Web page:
[Katy] [Leaky Roof] [Blair Line/Frisco] [Rock Island]
The Katy never had any major engine facilities in Clinton. When the MK&T was first built at water tank was constructed at the Grand River bridge, taking water from the river by a hand worked pump. After a while this was upgraded to a horse powered pump. Then the water station was moved to the Deepwater Creek crossing, and a steam engine installed to pump up the water. This was eventually superceded by a connection to the city water system in Clinton. (The Katy never had a water tank in the city of Clinton, it always used a simple standpipe connection direct to the city water.) There was a coal bin and cinder pit located a short distance south of the station. In 1922 fittings were installed so that locomotives could take oil fuel from tank cars here and in 1929 the coal platform was torn down. In 1953 all engine fuel and water facilties were removed.
In the 1920s the Katy built a engine terminal at Lindale, a small spot in a cornfield several miles south of Appleton City, this point between almost exactly midway between the major terminals at Franklin, Missouri (near Boonville) and Parsons, Kansas. Lindale boasted a massive concrete coaling tower, water facilities, a small freight yard, and rest facilities for train crews. For a while in the late 1940s and early 1950s Lindale was also a meal stop for the Katy Flyer, the sole passenger train using the line to St. Louis. The replacement of steam locomotives with diesel ended the need for intermediate engine terminals like Lindale and all the facilities were closed in the mid 1950s. The coal tower remained in place, towering over the corn fields, for a number of years; it appears to have been torn down in sometime in the 1980's.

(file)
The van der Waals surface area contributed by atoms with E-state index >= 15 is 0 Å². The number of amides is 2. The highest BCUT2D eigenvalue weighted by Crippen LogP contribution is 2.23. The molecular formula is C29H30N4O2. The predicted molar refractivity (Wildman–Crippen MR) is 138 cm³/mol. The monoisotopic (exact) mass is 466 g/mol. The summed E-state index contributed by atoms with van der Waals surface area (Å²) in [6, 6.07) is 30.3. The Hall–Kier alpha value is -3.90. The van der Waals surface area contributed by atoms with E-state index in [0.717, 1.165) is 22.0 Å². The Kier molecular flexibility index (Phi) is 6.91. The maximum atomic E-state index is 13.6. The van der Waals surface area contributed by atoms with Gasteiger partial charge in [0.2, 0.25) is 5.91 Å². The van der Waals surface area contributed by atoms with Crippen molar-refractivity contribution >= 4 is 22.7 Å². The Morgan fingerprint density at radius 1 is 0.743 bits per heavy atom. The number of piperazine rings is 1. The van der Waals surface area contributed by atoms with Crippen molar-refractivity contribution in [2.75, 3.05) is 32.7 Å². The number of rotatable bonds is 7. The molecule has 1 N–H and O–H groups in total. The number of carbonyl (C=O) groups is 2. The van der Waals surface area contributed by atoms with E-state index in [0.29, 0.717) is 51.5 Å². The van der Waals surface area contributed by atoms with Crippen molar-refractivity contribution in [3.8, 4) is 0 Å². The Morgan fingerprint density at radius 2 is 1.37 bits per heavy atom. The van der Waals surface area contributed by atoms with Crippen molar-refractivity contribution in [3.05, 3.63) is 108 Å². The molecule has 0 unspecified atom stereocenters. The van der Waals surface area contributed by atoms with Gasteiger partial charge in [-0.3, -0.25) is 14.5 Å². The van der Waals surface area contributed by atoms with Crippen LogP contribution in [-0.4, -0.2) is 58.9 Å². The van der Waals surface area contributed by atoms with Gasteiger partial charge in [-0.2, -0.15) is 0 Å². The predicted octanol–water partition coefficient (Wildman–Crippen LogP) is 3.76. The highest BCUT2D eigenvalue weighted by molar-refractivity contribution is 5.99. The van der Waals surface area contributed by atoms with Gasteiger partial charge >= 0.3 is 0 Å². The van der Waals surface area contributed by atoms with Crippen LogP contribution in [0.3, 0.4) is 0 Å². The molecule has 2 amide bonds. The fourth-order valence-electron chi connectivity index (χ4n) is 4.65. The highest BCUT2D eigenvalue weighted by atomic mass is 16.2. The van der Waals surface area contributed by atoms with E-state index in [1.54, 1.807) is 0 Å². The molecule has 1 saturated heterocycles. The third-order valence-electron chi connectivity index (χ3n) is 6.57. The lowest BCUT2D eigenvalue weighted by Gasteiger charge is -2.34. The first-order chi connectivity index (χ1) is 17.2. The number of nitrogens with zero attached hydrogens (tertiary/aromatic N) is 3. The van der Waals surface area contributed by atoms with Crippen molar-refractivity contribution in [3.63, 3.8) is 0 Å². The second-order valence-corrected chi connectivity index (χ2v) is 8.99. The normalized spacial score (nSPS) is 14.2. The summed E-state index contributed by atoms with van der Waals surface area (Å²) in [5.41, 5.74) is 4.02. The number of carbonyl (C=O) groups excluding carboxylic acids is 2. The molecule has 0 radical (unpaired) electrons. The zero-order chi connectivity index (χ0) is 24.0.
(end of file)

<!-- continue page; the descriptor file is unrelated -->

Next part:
When the KCC&S line was built in 1885 it was customary to change engines and crews about every 100 miles. The city of Clinton was at the mid-point of the KCC&S line, being 95 miles from Kansas City and 98 miles from Springfield, and was thus the logical location for the engine change. A coaling facility was built on the west side of the wye track running from the station south towards the Springfield line and a water column was installed. (Like the Katy, the KCC&S never had a water tank at Clinton.) Surprisingly, it was not until December of 1895 that the KCC&S actually constructed an engine house to house the engines between runs. It was located south of Allen Street, with 3 stalls for the locomotives.
The Clinton enginehouse initially appears to have done only minimal running repairs. Anything major was sent to the shops of the Leaky Roof's parent company, the Kansas City Fort Scott & Memphis Railroad, either at Kansas City or at Springfield. In May of 1901 the Frisco acquired the Kansas City Fort Scott & Memphis and the Memphis Road's shop facilities were combined with those of the Frisco, which thereafter did all major engine work for the Leaky Roof either at the old Memphis Road shop at Kansas City or at the Frisco's North Springfield Shop, which took over all the engine work at Springfield.